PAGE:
“These days, workers are expected to be on call 24/7—24 hours per day, seven days per week,” writes Fraser. Seen in this light, innovations like flex time or working from home are in fact strategies to bring new sorts of workers—think women—into the job market and to subject them to a new set of (frequently electronic) rules and controls.

Think about it. Fifteen years ago, would you have taken a job if you had to be available every day, respond to messages from your boss late at night, and maintain contact with the office while on vacation? You would probably have taken a pass. But today just about any job, especially the good ones, exhibit precisely this oppressive 24/7 character.

It’s a corrosive double whammy: At the same time as technology has redefined labor by converting craft occupations into assembly line piecework, new gadgets have allowed our less inviting piecework tasks to follow us home, invading our bedrooms, filling family time, distracting us on holiday. This change in the character of work took place very quickly. As technology critic Jaron Lanier observed, “It’s as if you kneel to plant the seed of a tree and it grows so fast that it swallows your whole village before you can even rise to your feet.”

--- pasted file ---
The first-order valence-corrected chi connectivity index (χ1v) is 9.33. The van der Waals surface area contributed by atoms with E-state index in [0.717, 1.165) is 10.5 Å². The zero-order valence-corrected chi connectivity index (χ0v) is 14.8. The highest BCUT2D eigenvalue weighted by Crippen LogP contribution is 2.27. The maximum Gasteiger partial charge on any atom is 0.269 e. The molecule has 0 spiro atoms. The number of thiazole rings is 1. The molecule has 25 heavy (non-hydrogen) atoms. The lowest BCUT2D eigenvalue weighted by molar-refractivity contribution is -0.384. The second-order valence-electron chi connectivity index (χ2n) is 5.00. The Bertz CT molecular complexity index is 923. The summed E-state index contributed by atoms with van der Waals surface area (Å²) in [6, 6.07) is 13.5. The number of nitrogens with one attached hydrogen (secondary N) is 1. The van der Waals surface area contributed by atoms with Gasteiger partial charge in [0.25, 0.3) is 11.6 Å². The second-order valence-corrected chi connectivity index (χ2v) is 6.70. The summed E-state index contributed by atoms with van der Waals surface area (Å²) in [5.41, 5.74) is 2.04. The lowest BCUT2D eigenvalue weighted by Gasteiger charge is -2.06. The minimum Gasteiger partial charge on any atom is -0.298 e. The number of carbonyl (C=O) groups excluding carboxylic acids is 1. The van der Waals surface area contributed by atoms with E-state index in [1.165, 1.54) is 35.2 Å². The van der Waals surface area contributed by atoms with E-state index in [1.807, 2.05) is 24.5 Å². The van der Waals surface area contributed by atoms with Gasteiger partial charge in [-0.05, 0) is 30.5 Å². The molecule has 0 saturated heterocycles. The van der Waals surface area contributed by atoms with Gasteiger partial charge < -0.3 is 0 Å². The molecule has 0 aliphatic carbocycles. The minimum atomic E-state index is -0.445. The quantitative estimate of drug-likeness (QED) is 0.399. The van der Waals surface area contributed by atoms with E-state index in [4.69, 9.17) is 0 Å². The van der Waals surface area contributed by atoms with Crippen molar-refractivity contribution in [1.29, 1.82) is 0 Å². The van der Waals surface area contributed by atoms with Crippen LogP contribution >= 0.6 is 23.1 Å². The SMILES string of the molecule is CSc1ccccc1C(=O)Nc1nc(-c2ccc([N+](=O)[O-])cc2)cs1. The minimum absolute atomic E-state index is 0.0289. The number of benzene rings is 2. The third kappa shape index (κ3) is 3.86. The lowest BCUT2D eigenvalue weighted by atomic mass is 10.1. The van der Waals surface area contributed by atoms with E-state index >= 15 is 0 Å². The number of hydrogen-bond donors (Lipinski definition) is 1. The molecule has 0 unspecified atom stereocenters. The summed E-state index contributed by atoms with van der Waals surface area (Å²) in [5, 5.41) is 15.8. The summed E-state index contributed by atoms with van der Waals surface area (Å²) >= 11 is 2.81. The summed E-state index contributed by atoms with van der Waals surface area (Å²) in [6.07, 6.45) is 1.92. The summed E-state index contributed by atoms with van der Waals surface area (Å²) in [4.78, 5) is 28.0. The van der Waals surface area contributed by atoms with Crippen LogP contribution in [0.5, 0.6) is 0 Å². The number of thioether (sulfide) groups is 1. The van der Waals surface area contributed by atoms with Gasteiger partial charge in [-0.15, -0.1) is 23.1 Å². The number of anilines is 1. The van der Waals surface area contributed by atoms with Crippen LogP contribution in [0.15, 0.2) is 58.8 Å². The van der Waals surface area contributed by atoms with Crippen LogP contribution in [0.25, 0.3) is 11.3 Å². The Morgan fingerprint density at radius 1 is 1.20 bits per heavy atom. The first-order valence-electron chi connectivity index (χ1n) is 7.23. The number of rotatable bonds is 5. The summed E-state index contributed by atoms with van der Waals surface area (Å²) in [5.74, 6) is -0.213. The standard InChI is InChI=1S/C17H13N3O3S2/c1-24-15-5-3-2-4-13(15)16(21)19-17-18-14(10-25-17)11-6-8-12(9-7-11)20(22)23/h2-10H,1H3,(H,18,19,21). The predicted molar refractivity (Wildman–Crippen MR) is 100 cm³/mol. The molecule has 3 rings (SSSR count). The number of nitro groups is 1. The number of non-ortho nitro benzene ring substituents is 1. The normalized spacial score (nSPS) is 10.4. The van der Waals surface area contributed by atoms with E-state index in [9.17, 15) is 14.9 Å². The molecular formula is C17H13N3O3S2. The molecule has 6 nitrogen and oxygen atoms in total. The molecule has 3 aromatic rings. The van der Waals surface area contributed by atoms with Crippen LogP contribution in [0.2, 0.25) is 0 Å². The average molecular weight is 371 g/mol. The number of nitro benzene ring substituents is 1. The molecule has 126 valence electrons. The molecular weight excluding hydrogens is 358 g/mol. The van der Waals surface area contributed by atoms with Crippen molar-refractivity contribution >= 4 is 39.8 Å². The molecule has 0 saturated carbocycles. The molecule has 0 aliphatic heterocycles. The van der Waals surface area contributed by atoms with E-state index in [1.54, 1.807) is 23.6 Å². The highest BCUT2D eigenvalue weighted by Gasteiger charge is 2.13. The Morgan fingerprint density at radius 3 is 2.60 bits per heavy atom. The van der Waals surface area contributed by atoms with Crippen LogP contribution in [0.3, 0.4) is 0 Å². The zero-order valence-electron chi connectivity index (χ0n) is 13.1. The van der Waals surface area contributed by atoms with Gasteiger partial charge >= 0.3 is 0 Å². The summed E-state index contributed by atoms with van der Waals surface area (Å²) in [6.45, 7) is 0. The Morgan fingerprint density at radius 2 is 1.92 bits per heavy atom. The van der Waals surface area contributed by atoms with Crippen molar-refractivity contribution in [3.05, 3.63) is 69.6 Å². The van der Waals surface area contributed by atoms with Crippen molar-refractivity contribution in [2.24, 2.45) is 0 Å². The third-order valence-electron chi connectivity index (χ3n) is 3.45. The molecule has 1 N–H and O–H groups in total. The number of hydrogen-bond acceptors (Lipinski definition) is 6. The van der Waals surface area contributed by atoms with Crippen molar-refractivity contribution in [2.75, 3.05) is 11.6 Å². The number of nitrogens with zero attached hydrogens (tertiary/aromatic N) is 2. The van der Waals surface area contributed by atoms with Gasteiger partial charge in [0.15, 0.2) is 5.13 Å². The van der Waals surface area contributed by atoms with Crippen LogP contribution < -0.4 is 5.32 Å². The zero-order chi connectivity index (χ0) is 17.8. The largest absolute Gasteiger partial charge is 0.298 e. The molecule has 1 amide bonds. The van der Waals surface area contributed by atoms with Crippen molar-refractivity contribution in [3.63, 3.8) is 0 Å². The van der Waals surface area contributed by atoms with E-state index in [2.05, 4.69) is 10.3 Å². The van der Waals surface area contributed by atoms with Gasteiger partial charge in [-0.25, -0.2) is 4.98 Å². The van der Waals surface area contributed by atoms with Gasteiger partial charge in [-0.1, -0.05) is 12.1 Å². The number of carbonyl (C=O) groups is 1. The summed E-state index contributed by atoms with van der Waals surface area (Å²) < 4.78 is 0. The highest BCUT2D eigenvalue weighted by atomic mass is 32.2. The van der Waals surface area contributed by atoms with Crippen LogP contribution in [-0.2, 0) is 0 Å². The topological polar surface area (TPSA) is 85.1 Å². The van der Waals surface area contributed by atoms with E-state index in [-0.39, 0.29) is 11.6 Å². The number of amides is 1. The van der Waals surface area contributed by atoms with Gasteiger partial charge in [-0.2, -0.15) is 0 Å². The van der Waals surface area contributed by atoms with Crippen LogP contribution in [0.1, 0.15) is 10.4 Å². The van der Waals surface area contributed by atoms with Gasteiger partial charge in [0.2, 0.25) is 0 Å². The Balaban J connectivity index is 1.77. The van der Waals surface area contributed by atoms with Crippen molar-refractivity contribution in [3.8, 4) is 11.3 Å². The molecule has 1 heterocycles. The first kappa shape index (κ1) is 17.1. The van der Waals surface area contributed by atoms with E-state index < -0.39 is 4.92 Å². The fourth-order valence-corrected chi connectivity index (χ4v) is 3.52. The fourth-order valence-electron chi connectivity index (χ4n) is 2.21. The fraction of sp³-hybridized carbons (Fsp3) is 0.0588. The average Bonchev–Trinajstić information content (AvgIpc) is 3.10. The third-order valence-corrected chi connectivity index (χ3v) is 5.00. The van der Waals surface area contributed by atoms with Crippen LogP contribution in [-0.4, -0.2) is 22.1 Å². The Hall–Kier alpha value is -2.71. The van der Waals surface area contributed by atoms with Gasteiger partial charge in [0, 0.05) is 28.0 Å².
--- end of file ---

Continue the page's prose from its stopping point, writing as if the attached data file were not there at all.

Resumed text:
Americans are suckers for new technologies. We cheerfully purchased the Sony Walkman (how quickly we forget!) and embraced digital cameras, cell phones, plasma TVs, smart phones, and now iPads. Just as we’ve consumed high-tech gadgets at home, we welcome electronic devices in the workplace; won’t they save precious time by making us more efficient? Our enthusiasm for innovative machines obscures the truth that all they do is bind us more tightly to our jobs while forcing us to work longer hours.

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Foodies Get Wobbly

Form In These Times:

Food supply chain workers adopt the IWW’s radical actions to fight abusive employers.

BY Michelle Chen
December 2, 2012

Once upon a time in the labor movement, a rebellious vanguard emerged at the margins of American industry, braiding together workers on society’s fringes—immigrants, African Americans, women, unskilled laborers—under a broad banner of class struggle.

The Industrial Workers of the World (IWW), or Wobblies, raised hell in the early 20th century with unapologetically militant protests and strikes.